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anybody read Martin van Creveld's book "the transformation of war"?

Discussion in 'Legal' started by Tokugawa, Aug 21, 2006.

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  1. Tokugawa

    Tokugawa Member

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    Heard about this guy from Robert Kaplan's article "The coming anarchy".(also a recomended read) Van Creveld's take on the future of war is an amazingly prophetic gaze into the future, as it was written in 1991.
     
  2. longeyes

    longeyes member

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    Links?

    What's his thesis?
     
  3. Tokugawa

    Tokugawa Member

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    The gist is that conventional military force will become impotent in the face of low intensity conflict. His prediction of future warfare is a much closer to home conflict similar in many ways to tribal warfare.
    He said that every single guerrilla war since the forties has been successful for the insurgent parties, except for the much touted british success in malaya.
    He emphasised that the old rational, conventional reasons to fight a war-the self interest of the state etc, were irrelevant to modern low intensity conflict. i.e., Seirra Leone, the lords resistance army, hizbollah, numerous narco terrorists, etc.
    The most interesting point was he felt in no way was the US immune from this breakdown, stating that in the past, it was relatively easy for ,say, France to export war to Algeria, but very difficult for Algeria to bring war to French soil.
    This is changing fast as we have seen.
    The most remarkable thing about his book is the way recent events have born out his predictions in 1991.
    The article " the coming anarchy" by Kaplan is a good read also,availaible on line. I think I have read most of his books, he is a travel/political writter from the Michael Yon camp, one of the only journalists to travel with the muj in afganistan in the 70's. He has written about south asia, africa, he wrote a book called "surrender or starve" about the sudan-somalia-etrea-ethiopia conflicts way before the recent concern about Darfur. The MSM makes it seem like this is a new development, Kaplan was writting about it in the mid 90's.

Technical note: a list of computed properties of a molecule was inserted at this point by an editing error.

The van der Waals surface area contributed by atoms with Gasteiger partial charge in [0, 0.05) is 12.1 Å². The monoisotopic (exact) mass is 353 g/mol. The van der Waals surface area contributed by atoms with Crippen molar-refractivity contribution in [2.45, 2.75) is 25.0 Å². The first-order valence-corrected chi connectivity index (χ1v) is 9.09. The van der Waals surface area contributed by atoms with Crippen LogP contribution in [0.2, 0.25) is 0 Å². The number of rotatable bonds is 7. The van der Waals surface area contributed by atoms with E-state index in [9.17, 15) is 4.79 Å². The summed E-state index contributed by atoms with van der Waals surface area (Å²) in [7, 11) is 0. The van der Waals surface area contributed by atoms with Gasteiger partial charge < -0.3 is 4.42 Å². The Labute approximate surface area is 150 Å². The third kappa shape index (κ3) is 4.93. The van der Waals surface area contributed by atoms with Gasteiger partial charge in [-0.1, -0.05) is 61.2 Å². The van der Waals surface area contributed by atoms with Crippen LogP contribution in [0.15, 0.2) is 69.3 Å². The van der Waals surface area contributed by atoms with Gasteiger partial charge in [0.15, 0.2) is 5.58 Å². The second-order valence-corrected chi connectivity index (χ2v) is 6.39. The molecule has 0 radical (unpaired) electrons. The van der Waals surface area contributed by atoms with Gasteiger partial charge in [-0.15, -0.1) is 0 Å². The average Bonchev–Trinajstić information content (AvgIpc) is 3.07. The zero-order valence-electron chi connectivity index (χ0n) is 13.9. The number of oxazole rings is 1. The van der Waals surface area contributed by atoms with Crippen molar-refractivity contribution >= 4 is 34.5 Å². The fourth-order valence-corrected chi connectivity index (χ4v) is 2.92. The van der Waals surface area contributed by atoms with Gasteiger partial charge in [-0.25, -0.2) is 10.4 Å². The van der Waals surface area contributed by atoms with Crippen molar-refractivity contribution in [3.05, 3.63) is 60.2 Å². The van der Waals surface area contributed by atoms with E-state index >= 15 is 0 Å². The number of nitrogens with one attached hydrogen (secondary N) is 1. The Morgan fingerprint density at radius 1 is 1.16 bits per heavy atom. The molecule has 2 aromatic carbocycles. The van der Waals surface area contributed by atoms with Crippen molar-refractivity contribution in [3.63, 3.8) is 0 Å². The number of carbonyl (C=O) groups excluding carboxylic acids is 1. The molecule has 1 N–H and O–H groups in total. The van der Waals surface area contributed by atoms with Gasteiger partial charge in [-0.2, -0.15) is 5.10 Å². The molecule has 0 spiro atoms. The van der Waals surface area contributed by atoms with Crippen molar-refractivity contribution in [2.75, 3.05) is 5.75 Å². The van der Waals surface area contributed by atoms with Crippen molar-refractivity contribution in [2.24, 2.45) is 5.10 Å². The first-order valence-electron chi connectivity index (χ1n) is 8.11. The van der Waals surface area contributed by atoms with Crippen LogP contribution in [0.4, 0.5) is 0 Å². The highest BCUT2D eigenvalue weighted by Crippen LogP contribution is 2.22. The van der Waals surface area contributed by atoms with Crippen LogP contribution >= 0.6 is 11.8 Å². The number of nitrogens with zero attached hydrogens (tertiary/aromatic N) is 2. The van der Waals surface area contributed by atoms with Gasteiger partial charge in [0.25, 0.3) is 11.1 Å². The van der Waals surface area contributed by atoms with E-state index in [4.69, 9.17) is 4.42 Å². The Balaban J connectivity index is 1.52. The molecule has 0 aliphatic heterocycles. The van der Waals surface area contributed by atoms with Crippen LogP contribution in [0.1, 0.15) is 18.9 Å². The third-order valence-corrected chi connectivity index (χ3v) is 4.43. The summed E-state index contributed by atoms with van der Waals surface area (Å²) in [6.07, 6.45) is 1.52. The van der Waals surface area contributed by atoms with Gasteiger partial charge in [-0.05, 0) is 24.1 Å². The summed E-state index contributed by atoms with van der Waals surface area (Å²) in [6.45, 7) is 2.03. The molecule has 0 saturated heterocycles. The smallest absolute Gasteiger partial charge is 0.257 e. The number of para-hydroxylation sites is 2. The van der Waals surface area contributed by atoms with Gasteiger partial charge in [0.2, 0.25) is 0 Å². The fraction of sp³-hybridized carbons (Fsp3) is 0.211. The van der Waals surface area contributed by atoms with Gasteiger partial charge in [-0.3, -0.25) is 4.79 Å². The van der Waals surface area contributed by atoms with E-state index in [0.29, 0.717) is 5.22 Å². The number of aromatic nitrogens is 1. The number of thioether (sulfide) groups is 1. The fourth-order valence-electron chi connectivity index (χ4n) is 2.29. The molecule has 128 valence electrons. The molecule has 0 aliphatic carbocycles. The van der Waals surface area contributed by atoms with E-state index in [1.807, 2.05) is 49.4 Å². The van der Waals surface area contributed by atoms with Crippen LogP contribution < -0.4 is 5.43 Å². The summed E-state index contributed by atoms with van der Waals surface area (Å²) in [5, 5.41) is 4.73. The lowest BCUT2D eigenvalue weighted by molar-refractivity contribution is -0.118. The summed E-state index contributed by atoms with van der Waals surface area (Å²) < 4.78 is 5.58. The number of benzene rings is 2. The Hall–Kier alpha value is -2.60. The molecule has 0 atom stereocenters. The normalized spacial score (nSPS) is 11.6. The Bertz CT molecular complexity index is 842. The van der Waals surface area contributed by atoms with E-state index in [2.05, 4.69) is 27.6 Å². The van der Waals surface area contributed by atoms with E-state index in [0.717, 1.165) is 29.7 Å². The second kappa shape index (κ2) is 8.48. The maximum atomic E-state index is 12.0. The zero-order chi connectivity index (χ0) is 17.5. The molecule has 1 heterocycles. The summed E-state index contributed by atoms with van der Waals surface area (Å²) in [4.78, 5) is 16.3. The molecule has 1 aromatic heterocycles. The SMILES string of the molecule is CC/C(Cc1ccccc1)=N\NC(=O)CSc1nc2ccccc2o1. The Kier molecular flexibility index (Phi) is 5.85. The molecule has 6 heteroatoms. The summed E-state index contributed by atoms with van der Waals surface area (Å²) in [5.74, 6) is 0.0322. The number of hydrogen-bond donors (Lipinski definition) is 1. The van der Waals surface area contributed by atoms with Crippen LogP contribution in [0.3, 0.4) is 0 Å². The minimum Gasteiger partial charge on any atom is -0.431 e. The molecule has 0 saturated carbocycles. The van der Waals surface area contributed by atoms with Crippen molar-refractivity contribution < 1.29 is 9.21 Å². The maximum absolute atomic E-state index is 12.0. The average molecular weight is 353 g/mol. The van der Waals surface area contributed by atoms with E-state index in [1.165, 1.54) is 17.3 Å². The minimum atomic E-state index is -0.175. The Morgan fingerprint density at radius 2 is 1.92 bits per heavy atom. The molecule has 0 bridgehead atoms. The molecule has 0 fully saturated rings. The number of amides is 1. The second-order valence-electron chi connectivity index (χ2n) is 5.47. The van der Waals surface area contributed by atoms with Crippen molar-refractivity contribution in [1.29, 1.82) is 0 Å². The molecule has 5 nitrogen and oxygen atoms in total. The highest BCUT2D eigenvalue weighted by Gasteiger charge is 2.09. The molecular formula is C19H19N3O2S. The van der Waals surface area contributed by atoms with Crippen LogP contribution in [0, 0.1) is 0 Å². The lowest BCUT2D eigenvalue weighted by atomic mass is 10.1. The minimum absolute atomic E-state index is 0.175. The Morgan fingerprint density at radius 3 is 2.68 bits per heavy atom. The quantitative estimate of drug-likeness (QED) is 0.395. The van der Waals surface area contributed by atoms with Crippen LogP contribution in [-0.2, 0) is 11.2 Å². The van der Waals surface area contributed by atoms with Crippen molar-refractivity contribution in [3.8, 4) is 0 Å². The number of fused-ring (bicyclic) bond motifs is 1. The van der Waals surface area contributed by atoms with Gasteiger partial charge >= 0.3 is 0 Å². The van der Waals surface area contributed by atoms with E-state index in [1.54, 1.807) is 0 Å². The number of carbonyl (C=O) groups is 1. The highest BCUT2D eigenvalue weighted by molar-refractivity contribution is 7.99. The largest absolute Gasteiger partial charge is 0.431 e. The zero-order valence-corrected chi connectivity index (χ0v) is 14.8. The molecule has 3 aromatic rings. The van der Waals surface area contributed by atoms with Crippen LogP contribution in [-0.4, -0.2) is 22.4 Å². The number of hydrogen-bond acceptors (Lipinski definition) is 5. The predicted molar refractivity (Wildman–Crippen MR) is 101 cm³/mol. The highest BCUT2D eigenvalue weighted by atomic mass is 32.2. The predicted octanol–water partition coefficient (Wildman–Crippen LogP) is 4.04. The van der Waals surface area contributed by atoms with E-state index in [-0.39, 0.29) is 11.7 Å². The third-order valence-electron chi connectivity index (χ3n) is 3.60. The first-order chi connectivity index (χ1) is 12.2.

4. longeyes

    longeyes member

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    "As history since Hiroshima shows, the best, perhaps the only, way to curb war is to deter it with such overwhelming force as to turn it from a struggle into suicide. The best way to mitigate it is to use all possible means to bring it to a speedy end. I think both Clausewitz and Sun Tzu would agree on these points."

    ~M. van Creveld
     
  5. Stephen Ewing

    Stephen Ewing Member

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    Haven't read that one, but if I've got my Van Crevelds straight, he wrote a pretty good book on logistics. Not the best I've ever read, but it was tolerable.

    Take care,
     
  6. Zundfolge

    Zundfolge Member

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  7. Fred Fuller

    Fred Fuller Moderator Emeritus

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